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Re: potato late, goals for woody (IMHO)

Not having to touch a system is a win.  Not being able to touch a system
without it being called "unstable" is a loss.

I am going to have my head handed to me for suggesting this, but why not
move to a three-tier model on a semi-permanent basis, much like we have
during a period when frozen exists?  That is, shortly after the release of
potato as stable, then we freeze woody and create a new unstable tree
called zurg or whatever?  That would effectively guarantee a shorter
release cycle with little decrease in technical quality.  If we did it
this way, there would also be less pressure and scrambling to make sure
something gets into the freeze of any particular version.

We are already in a serious problem because, at best, potato will likely
be followed shortly after its release by the 2.4.0 kernel and, at worst,
will be released on the 2.2.x kernel after the 2.4.0 kernel has been
released.  It would make logical sense, after potato is finally released,
to focus on getting woody out the door as soon as possible on a 2.4.x
kernel.  That's a pretty realistic goal, and it would pretty much involve
declaring woody frozen whenever the 2.4.x kernel series settles down.  It
may be possible to handle 2.4.x kernel support by simply backing it into a
subrelease of potato, much as we did with slink and the 2.2.x kernel, but
what's the point?  In my opinion, it is possible and desirable to target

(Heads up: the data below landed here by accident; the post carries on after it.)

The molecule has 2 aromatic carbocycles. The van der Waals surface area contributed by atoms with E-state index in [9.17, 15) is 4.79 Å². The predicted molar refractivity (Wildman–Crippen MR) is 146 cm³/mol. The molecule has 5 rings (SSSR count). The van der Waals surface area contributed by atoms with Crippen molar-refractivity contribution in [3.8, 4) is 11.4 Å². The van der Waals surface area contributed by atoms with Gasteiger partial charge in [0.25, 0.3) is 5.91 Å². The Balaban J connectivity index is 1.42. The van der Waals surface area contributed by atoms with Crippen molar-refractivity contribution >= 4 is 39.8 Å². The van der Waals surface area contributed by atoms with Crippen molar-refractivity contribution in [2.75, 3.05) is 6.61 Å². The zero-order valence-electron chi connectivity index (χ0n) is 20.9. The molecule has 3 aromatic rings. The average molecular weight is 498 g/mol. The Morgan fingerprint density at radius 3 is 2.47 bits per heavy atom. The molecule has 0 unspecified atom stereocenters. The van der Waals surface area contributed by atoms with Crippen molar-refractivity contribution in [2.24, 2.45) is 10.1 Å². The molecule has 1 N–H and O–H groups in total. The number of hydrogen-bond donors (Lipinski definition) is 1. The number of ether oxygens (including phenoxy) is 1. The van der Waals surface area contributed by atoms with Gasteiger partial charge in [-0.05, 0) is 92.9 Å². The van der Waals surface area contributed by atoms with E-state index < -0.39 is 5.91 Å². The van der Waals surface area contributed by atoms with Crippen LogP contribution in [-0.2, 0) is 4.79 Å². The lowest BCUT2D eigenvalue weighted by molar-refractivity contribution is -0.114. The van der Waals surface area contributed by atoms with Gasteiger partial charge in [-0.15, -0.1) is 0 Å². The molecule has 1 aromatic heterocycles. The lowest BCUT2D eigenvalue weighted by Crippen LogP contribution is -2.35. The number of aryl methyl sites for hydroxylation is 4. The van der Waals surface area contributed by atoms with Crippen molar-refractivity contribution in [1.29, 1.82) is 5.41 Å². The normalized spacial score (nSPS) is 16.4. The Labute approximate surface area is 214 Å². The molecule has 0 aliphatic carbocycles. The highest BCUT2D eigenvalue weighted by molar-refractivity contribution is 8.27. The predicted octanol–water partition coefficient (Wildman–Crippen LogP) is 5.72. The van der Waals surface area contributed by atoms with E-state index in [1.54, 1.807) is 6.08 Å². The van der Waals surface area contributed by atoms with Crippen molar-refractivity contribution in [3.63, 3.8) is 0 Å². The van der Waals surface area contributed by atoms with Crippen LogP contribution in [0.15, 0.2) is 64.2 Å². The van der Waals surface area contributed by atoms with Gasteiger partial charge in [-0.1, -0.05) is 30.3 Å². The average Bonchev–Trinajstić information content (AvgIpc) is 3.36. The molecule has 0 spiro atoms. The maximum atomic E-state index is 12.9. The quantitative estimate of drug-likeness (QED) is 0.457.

woody for release about six months after potato is released.

A shorter release cycle would mean that there is less change between
consecutive versions, barring major upheavals on the order of converting
from a.out to ELF, which should mean less to break and less to fix.  I
could easily see doing woody with about six weeks of freeze and six weeks
of testing cycles, or maybe eight weeks of freeze and four weeks of
testing cycles.  Simply announcing a planned freeze as a rough goal as
long as two or three months in advance could itself go a long way to
speeding things up substantially and achieving a six-month cycle.

I would have to check this, but my recollection is that Red Hat and SuSE
have each done two numbered releases since potato has been frozen.  The 
Debian release cycle is trying the patience of the user community.

>From the perspective of users, Debian is what gets out the door.

-- Mike

On 2000-05-03 at 21:18 +1000, Anthony Towns wrote:

> Because of late we seem to be taking four or more months to do a freeze.
> That leaves us, as a distribution, completely dead in the water: stable's
> not being updated any more than it ever is, frozen's not getting any
> new packages, and unstable's being ignored so that frozen can be fixed
> up for release.
> And because being able to just leave a system running and not have to
> touch it for a year except to run apt-get to keep it up to date with
> security patches is, IMHO, a win.

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